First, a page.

Point is the victim isn’t stupid. The victim is most likely scared. There are a million things going on. “If I leave, they will find me. Instead of one punch, it’ll be five.” Worse yet, there may be a child involved. People who abuse aren’t just strong or physical. They can be smart. They can paranoid. They may go to great lengths to make sure you don’t have an exit strategy. Sometimes, because of the level of abuse, they may isolate you from the tools and knowledge that can allow you to understand how to fight back. It’s not being stupid, it’s being controlled. It’s being brainwashed. It’s being forced to live a life of submission where you don’t always understand that it is wrong to be treated like that. They can make you think you deserve it.
- STOP talking about the wrong people.
Am I disgusted with the NFL for getting caught with their pants down? Yes. Am I going to stop watching football because of it? No. Why? Because even though there is probably a statistical correlation between violence in sports, pressure to perform, abuse of mood altering performance enhancing drugs, concussions, brain injury, and violence outside of the workplace due to trauma and behavioral issues from all the above, one incident does not make the sport all bad.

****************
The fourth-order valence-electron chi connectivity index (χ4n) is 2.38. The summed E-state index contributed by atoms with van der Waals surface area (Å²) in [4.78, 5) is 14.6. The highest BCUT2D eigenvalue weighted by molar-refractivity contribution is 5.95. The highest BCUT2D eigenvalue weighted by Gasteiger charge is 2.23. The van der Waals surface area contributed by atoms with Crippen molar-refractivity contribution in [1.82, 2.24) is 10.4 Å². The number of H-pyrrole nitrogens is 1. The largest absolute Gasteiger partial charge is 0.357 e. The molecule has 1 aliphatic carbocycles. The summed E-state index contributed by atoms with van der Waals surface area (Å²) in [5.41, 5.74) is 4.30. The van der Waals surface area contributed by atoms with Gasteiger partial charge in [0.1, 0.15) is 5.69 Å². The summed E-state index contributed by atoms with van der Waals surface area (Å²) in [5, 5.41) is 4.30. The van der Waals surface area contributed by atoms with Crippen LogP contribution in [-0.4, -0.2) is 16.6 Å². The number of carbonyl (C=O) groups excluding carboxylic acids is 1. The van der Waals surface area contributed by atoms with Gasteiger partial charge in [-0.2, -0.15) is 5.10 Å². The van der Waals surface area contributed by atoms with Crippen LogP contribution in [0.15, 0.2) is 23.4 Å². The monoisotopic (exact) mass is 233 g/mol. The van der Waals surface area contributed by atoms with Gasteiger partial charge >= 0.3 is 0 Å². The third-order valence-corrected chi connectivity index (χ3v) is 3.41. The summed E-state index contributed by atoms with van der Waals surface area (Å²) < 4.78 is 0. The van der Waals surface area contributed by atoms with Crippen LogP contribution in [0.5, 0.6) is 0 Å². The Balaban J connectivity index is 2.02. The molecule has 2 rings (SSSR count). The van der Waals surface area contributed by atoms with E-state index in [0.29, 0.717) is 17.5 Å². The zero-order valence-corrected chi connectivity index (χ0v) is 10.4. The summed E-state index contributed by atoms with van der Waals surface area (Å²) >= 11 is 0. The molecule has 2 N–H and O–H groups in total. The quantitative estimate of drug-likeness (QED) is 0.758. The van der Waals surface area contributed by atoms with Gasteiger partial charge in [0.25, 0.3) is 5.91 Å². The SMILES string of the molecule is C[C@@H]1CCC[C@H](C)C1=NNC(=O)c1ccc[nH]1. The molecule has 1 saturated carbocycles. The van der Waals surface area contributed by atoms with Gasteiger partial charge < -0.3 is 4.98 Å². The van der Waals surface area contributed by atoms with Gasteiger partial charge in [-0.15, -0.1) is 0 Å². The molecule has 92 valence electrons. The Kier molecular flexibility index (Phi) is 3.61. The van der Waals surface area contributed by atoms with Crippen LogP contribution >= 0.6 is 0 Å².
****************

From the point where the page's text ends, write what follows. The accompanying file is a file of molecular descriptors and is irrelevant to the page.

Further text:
Do I want Roger Goodell gone? Sure, for my own reasons. Unfortunately, he has most likely made the NFL more profitable than any other commissioner. He is very good at his job, first and foremost, as a generator of profit and revenue. Does he display poor judgment in character issues and dealing with problems? Maybe. But he isn’t going anywhere.
Do the Ravens suck? What do you think? I am from Pittsburgh :)
Again, we talk about the wrong people. We shouldn’t be talking about people or corporations at all, let alone one that generated some $6 billion+ in revenue, but they are non-profit. Go figure.
- START talking with your loved ones, children,
etc. about what’s right and wrong.
We should be talking about abuse and domestic violence and violence against women AND MEN. How woman and men can perpetuate violence against each other. How it is never right to hit anyone for any reason unless you are in danger, yourself. Defense, never offense. Also, teaching our children the value of their own life as well as others. How they aren’t to blame for abuse. How they are special and worthy and how they should be treated AND HOW THEY SHOULD TREAT OTHERS. The only way you can stop the cycle is to keep it from happening. Let it bred out in future generations. For every policy or rule that the NFL puts into place to weed out the bad element, there are how many bad elements just going someone else. Their zero tolerance just means zero problems they have to deal with. If not them, it’ll be the arena league or CFL or whatever. Saying, “Not in our house”, doesn’t stop the abuse, it just shifts it somewhere else. We need to be the ones to not tolerate it in our own lives. It’s not the job of the NFL to keep abuse from happening, it’s ours. As a parent, as a teacher, as a mentor, as a parent, and even a child, it is up to us to decide. No more.
National Domestic Violence Hotline
TTY: (800) 787-3244
TTY: (800) 787-3244
Links from The Administration for Children and Families
at The Dept of Health and Human Services
at The Dept of Health and Human Services